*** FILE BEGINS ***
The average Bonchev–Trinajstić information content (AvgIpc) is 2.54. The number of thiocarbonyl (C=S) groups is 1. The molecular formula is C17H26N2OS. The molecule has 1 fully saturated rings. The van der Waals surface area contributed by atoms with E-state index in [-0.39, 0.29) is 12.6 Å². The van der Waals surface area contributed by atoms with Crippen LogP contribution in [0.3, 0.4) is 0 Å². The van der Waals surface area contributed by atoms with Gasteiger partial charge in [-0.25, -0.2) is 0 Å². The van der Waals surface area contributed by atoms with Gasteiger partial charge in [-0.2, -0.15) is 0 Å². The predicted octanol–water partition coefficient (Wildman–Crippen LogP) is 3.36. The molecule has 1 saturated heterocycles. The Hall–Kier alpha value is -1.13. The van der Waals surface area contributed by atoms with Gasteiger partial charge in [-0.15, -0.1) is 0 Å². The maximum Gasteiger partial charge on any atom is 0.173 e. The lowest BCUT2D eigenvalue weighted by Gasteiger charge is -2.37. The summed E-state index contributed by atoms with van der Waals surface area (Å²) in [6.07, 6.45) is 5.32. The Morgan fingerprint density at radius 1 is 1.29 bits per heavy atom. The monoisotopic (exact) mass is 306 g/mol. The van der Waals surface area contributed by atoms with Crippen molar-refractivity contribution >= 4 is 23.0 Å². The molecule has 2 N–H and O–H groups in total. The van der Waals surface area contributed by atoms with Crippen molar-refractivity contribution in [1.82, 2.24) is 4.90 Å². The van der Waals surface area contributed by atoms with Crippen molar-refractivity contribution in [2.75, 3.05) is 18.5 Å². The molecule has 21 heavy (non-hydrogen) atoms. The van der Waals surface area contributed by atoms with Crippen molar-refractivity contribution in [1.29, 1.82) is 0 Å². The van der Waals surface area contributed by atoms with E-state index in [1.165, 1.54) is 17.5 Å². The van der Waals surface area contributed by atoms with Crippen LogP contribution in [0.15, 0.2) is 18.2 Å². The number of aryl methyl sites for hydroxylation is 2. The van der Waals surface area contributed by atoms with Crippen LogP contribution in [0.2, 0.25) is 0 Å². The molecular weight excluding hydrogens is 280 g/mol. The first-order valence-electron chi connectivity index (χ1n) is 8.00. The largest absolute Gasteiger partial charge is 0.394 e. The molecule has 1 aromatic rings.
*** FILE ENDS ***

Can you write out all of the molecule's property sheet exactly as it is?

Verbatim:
The average Bonchev–Trinajstić information content (AvgIpc) is 2.54. The number of thiocarbonyl (C=S) groups is 1. The molecular formula is C17H26N2OS. The molecule has 1 fully saturated rings. The van der Waals surface area contributed by atoms with E-state index in [-0.39, 0.29) is 12.6 Å². The van der Waals surface area contributed by atoms with Crippen LogP contribution in [0.3, 0.4) is 0 Å². The van der Waals surface area contributed by atoms with Gasteiger partial charge in [-0.25, -0.2) is 0 Å². The van der Waals surface area contributed by atoms with Gasteiger partial charge in [-0.2, -0.15) is 0 Å². The predicted octanol–water partition coefficient (Wildman–Crippen LogP) is 3.36. The molecule has 1 saturated heterocycles. The Hall–Kier alpha value is -1.13. The van der Waals surface area contributed by atoms with Gasteiger partial charge in [-0.15, -0.1) is 0 Å². The maximum Gasteiger partial charge on any atom is 0.173 e. The lowest BCUT2D eigenvalue weighted by Gasteiger charge is -2.37. The summed E-state index contributed by atoms with van der Waals surface area (Å²) in [6.07, 6.45) is 5.32. The Morgan fingerprint density at radius 1 is 1.29 bits per heavy atom. The monoisotopic (exact) mass is 306 g/mol. The van der Waals surface area contributed by atoms with Crippen molar-refractivity contribution >= 4 is 23.0 Å². The molecule has 2 N–H and O–H groups in total. The van der Waals surface area contributed by atoms with Crippen molar-refractivity contribution in [1.82, 2.24) is 4.90 Å². The van der Waals surface area contributed by atoms with Crippen molar-refractivity contribution in [2.75, 3.05) is 18.5 Å². The molecule has 21 heavy (non-hydrogen) atoms. The van der Waals surface area contributed by atoms with Crippen molar-refractivity contribution in [1.29, 1.82) is 0 Å². The van der Waals surface area contributed by atoms with E-state index in [1.165, 1.54) is 17.5 Å². The van der Waals surface area contributed by atoms with Crippen LogP contribution in [0.15, 0.2) is 18.2 Å². The number of aryl methyl sites for hydroxylation is 2. The van der Waals surface area contributed by atoms with Crippen LogP contribution in [0.2, 0.25) is 0 Å². The molecular weight excluding hydrogens is 280 g/mol. The first-order valence-electron chi connectivity index (χ1n) is 8.00. The largest absolute Gasteiger partial charge is 0.394 e. The molecule has 1 aromatic rings.